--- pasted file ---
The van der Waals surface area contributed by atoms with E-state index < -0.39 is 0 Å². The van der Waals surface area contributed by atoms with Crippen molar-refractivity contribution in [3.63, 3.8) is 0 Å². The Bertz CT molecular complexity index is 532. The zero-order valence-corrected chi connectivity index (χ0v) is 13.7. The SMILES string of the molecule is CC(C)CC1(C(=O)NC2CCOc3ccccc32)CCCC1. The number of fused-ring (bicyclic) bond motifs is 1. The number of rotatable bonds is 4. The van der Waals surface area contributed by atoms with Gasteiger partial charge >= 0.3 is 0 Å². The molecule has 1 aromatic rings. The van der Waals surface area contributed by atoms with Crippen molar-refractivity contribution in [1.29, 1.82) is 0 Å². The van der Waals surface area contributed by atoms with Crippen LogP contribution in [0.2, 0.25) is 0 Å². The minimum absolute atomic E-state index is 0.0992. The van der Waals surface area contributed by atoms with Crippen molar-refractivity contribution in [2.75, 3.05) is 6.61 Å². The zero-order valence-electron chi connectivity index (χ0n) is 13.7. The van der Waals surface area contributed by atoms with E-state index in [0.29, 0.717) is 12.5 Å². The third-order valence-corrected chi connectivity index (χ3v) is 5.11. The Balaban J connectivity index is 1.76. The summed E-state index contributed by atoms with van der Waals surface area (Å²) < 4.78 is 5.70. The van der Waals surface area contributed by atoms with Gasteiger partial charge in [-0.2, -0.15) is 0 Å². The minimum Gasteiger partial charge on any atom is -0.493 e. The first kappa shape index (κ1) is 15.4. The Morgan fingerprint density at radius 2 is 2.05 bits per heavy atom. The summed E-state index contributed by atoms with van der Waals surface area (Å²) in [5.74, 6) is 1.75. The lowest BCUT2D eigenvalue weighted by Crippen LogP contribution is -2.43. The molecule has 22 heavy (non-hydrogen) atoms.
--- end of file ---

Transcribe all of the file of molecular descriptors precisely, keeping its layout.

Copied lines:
The van der Waals surface area contributed by atoms with E-state index < -0.39 is 0 Å². The van der Waals surface area contributed by atoms with Crippen molar-refractivity contribution in [3.63, 3.8) is 0 Å². The Bertz CT molecular complexity index is 532. The zero-order valence-corrected chi connectivity index (χ0v) is 13.7. The SMILES string of the molecule is CC(C)CC1(C(=O)NC2CCOc3ccccc32)CCCC1. The number of fused-ring (bicyclic) bond motifs is 1. The number of rotatable bonds is 4. The van der Waals surface area contributed by atoms with Gasteiger partial charge >= 0.3 is 0 Å². The molecule has 1 aromatic rings. The van der Waals surface area contributed by atoms with Crippen molar-refractivity contribution in [1.29, 1.82) is 0 Å². The van der Waals surface area contributed by atoms with Crippen LogP contribution in [0.2, 0.25) is 0 Å². The minimum absolute atomic E-state index is 0.0992. The van der Waals surface area contributed by atoms with Crippen molar-refractivity contribution in [2.75, 3.05) is 6.61 Å². The zero-order valence-electron chi connectivity index (χ0n) is 13.7. The van der Waals surface area contributed by atoms with E-state index in [0.29, 0.717) is 12.5 Å². The third-order valence-corrected chi connectivity index (χ3v) is 5.11. The Balaban J connectivity index is 1.76. The summed E-state index contributed by atoms with van der Waals surface area (Å²) < 4.78 is 5.70. The van der Waals surface area contributed by atoms with Gasteiger partial charge in [-0.2, -0.15) is 0 Å². The minimum Gasteiger partial charge on any atom is -0.493 e. The first kappa shape index (κ1) is 15.4. The Morgan fingerprint density at radius 2 is 2.05 bits per heavy atom. The summed E-state index contributed by atoms with van der Waals surface area (Å²) in [5.74, 6) is 1.75. The lowest BCUT2D eigenvalue weighted by Crippen LogP contribution is -2.43. The molecule has 22 heavy (non-hydrogen) atoms.